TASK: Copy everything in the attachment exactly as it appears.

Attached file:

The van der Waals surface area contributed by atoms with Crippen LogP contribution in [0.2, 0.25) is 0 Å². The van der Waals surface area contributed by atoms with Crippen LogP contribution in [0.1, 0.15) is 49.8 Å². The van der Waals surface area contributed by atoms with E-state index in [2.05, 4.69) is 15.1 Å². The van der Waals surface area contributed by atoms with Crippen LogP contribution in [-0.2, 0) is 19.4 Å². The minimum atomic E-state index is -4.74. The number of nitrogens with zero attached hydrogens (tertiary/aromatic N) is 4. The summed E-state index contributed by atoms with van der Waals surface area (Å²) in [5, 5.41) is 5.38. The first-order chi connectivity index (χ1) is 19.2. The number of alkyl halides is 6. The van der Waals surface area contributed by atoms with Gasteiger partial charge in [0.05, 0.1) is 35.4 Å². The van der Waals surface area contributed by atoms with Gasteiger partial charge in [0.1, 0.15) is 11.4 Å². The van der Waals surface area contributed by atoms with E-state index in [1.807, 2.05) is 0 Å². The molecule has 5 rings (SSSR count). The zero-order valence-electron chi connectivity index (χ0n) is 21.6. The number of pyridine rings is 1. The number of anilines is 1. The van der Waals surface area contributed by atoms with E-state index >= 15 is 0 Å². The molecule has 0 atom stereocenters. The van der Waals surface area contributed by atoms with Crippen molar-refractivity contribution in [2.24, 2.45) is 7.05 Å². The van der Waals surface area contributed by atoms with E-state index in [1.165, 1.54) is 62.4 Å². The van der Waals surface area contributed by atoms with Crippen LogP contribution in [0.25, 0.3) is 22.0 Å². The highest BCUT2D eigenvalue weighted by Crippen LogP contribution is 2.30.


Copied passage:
The van der Waals surface area contributed by atoms with Crippen LogP contribution in [0.2, 0.25) is 0 Å². The van der Waals surface area contributed by atoms with Crippen LogP contribution in [0.1, 0.15) is 49.8 Å². The van der Waals surface area contributed by atoms with E-state index in [2.05, 4.69) is 15.1 Å². The van der Waals surface area contributed by atoms with Crippen LogP contribution in [-0.2, 0) is 19.4 Å². The minimum atomic E-state index is -4.74. The number of nitrogens with zero attached hydrogens (tertiary/aromatic N) is 4. The summed E-state index contributed by atoms with van der Waals surface area (Å²) in [5, 5.41) is 5.38. The first-order chi connectivity index (χ1) is 19.2. The number of alkyl halides is 6. The van der Waals surface area contributed by atoms with Gasteiger partial charge in [0.05, 0.1) is 35.4 Å². The van der Waals surface area contributed by atoms with Gasteiger partial charge in [0.1, 0.15) is 11.4 Å². The van der Waals surface area contributed by atoms with E-state index in [1.807, 2.05) is 0 Å². The molecule has 5 rings (SSSR count). The zero-order valence-electron chi connectivity index (χ0n) is 21.6. The number of pyridine rings is 1. The number of anilines is 1. The van der Waals surface area contributed by atoms with E-state index >= 15 is 0 Å². The molecule has 0 atom stereocenters. The van der Waals surface area contributed by atoms with Crippen molar-refractivity contribution in [2.24, 2.45) is 7.05 Å². The van der Waals surface area contributed by atoms with E-state index in [1.165, 1.54) is 62.4 Å². The van der Waals surface area contributed by atoms with Crippen LogP contribution in [0.25, 0.3) is 22.0 Å². The highest BCUT2D eigenvalue weighted by Crippen LogP contribution is 2.30.